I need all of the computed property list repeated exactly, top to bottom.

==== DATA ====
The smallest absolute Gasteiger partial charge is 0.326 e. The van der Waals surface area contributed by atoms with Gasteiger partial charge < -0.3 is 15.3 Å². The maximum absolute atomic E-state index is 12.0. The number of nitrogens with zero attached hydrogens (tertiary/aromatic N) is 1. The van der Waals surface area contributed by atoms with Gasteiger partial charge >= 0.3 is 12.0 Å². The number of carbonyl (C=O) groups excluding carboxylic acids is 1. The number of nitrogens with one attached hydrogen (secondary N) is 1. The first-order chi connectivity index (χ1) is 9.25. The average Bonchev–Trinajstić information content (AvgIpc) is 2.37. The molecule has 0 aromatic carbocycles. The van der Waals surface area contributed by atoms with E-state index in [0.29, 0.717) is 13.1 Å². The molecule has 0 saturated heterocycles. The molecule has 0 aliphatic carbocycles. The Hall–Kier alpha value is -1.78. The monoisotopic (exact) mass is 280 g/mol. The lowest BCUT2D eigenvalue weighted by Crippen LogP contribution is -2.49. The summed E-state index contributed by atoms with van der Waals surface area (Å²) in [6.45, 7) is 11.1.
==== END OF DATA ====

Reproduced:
The smallest absolute Gasteiger partial charge is 0.326 e. The van der Waals surface area contributed by atoms with Gasteiger partial charge < -0.3 is 15.3 Å². The maximum absolute atomic E-state index is 12.0. The number of nitrogens with zero attached hydrogens (tertiary/aromatic N) is 1. The van der Waals surface area contributed by atoms with Gasteiger partial charge >= 0.3 is 12.0 Å². The number of carbonyl (C=O) groups excluding carboxylic acids is 1. The number of nitrogens with one attached hydrogen (secondary N) is 1. The first-order chi connectivity index (χ1) is 9.25. The average Bonchev–Trinajstić information content (AvgIpc) is 2.37. The molecule has 0 aromatic carbocycles. The van der Waals surface area contributed by atoms with E-state index in [0.29, 0.717) is 13.1 Å². The molecule has 0 saturated heterocycles. The molecule has 0 aliphatic carbocycles. The Hall–Kier alpha value is -1.78. The monoisotopic (exact) mass is 280 g/mol. The lowest BCUT2D eigenvalue weighted by Crippen LogP contribution is -2.49. The summed E-state index contributed by atoms with van der Waals surface area (Å²) in [6.45, 7) is 11.1.